After February, when the U.S. Supreme Court blocked the Obama administration from any action to implement the Clean Power Plan while challenges were pending, all eyes turned to the federal appeals court in Washington, D.C. Yesterday, over the course of many hours, 10 judges of that court heard arguments in a case brought by an array of businesses and groups that includes the Ohio Chamber of Commerce.
For states such as Ohio that primarily rely on coal-fired power plants to meet our electricity needs, the CPP would be devastating to our economic competitiveness. To prevent this outcome, the Ohio Chamber joined other groups in warning the court of the danger of the U.S. EPA’s actions.
The argument advanced by the federal government yesterday that Congress granted the U.S. EPA legal authority to establish regulatory control over an asset as vital as our nation’s electric system is far from convincing. By ignoring the tradition of environmental regulations being grounded in pollution control plans at individual sources, U.S. EPA is instead claiming the ability to force states to alter the types of fuel relied upon for electricity generation. This dangerous assertion of power threatens the key economic underpinnings of electricity markets meant to keep energy prices competitive.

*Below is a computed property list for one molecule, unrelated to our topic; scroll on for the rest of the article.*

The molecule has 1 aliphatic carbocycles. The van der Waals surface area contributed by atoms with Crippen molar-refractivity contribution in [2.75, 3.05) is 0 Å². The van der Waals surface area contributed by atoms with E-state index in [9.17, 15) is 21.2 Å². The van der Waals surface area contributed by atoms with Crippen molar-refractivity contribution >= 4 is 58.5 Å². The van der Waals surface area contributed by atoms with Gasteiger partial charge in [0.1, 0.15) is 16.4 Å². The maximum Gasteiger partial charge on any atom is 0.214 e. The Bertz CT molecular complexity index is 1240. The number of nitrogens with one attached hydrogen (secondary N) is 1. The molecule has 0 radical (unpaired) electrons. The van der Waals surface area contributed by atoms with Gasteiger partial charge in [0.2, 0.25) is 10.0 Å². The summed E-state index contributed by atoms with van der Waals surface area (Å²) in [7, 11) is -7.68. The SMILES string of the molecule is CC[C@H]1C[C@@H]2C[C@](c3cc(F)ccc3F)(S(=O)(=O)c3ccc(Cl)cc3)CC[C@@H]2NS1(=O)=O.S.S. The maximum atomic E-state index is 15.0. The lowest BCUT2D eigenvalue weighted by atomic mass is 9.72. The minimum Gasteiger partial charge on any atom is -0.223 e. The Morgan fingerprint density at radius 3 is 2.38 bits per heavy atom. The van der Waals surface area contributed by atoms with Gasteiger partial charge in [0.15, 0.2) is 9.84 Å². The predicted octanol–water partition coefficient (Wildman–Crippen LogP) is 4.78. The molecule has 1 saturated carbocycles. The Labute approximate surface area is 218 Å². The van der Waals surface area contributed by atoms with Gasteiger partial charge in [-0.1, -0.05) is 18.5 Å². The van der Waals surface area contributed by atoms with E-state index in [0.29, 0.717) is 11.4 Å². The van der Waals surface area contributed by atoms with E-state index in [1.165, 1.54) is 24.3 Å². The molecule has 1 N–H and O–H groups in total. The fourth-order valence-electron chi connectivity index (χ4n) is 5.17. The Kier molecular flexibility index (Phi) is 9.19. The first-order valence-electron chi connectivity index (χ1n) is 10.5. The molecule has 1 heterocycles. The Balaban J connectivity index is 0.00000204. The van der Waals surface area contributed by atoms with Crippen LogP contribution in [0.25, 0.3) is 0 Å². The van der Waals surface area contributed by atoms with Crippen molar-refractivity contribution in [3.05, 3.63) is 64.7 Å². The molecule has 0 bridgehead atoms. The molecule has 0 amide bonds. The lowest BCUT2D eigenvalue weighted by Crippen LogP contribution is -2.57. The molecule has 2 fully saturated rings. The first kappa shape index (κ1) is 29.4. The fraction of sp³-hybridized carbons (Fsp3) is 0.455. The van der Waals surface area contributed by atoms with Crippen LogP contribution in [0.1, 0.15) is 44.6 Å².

Additional arguments made to the court reiterated the belief of those opposed to the CPP that the rule is yet another example of the federal government unlawfully intruding into areas traditionally left to the states. A key provision of the Clean Air Act meant to prohibit double regulation also appears to expressly prohibit the U.S. EPA from this kind of regulation. Finally, various technical and procedural arguments to invalidate the CPP rounded out the hearing.
The forthcoming opinion of the appeals court is likely to be ultimately reviewed by the U.S. Supreme Court, making that court’s vacancy crucial to further review of the CPP. The Ohio Chamber will continue to support the legal challenge to the CPP with the goal of ensuring that the access of Ohio businesses to cost-effective, reliable sources of energy is not threatened.